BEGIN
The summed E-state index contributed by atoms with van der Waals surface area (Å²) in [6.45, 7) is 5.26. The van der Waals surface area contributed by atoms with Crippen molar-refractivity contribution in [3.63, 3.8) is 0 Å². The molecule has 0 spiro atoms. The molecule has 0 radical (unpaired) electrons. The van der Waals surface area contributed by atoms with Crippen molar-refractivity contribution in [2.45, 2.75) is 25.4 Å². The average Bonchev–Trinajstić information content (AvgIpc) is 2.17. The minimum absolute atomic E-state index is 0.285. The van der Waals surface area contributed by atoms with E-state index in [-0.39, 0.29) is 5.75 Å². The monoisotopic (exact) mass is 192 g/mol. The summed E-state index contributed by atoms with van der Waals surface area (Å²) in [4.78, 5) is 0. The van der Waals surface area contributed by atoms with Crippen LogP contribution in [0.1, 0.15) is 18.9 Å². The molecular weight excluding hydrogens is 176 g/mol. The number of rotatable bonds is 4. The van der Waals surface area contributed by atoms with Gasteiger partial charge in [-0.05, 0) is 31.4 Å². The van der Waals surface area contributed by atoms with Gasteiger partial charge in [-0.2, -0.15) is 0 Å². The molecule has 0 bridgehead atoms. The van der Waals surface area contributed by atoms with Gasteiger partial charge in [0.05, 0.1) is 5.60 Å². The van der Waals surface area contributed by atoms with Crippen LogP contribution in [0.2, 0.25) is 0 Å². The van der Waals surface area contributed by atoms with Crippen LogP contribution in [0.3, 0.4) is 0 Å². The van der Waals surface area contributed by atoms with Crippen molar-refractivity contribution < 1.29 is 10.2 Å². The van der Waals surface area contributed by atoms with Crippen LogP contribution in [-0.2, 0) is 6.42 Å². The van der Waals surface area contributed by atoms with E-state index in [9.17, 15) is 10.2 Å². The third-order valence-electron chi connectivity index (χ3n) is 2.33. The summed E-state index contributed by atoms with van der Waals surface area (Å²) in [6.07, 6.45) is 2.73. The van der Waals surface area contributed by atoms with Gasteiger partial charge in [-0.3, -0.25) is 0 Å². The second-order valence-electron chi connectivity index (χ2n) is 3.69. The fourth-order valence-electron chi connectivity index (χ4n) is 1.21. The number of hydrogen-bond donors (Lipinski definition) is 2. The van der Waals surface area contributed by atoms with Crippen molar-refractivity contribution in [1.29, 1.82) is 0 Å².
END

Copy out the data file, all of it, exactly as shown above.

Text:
The summed E-state index contributed by atoms with van der Waals surface area (Å²) in [6.45, 7) is 5.26. The van der Waals surface area contributed by atoms with Crippen molar-refractivity contribution in [3.63, 3.8) is 0 Å². The molecule has 0 spiro atoms. The molecule has 0 radical (unpaired) electrons. The van der Waals surface area contributed by atoms with Crippen molar-refractivity contribution in [2.45, 2.75) is 25.4 Å². The average Bonchev–Trinajstić information content (AvgIpc) is 2.17. The minimum absolute atomic E-state index is 0.285. The van der Waals surface area contributed by atoms with E-state index in [-0.39, 0.29) is 5.75 Å². The monoisotopic (exact) mass is 192 g/mol. The summed E-state index contributed by atoms with van der Waals surface area (Å²) in [4.78, 5) is 0. The van der Waals surface area contributed by atoms with Crippen LogP contribution in [0.1, 0.15) is 18.9 Å². The molecular weight excluding hydrogens is 176 g/mol. The number of rotatable bonds is 4. The van der Waals surface area contributed by atoms with Gasteiger partial charge in [-0.05, 0) is 31.4 Å². The van der Waals surface area contributed by atoms with Gasteiger partial charge in [-0.2, -0.15) is 0 Å². The molecule has 0 bridgehead atoms. The van der Waals surface area contributed by atoms with Gasteiger partial charge in [0.05, 0.1) is 5.60 Å². The van der Waals surface area contributed by atoms with Crippen LogP contribution in [0.2, 0.25) is 0 Å². The van der Waals surface area contributed by atoms with Crippen LogP contribution in [0.3, 0.4) is 0 Å². The van der Waals surface area contributed by atoms with Crippen molar-refractivity contribution < 1.29 is 10.2 Å². The van der Waals surface area contributed by atoms with Crippen LogP contribution in [-0.2, 0) is 6.42 Å². The van der Waals surface area contributed by atoms with E-state index in [9.17, 15) is 10.2 Å². The third-order valence-electron chi connectivity index (χ3n) is 2.33. The summed E-state index contributed by atoms with van der Waals surface area (Å²) in [6.07, 6.45) is 2.73. The van der Waals surface area contributed by atoms with Gasteiger partial charge in [-0.3, -0.25) is 0 Å². The second-order valence-electron chi connectivity index (χ2n) is 3.69. The fourth-order valence-electron chi connectivity index (χ4n) is 1.21. The number of hydrogen-bond donors (Lipinski definition) is 2. The van der Waals surface area contributed by atoms with Crippen molar-refractivity contribution in [1.29, 1.82) is 0 Å².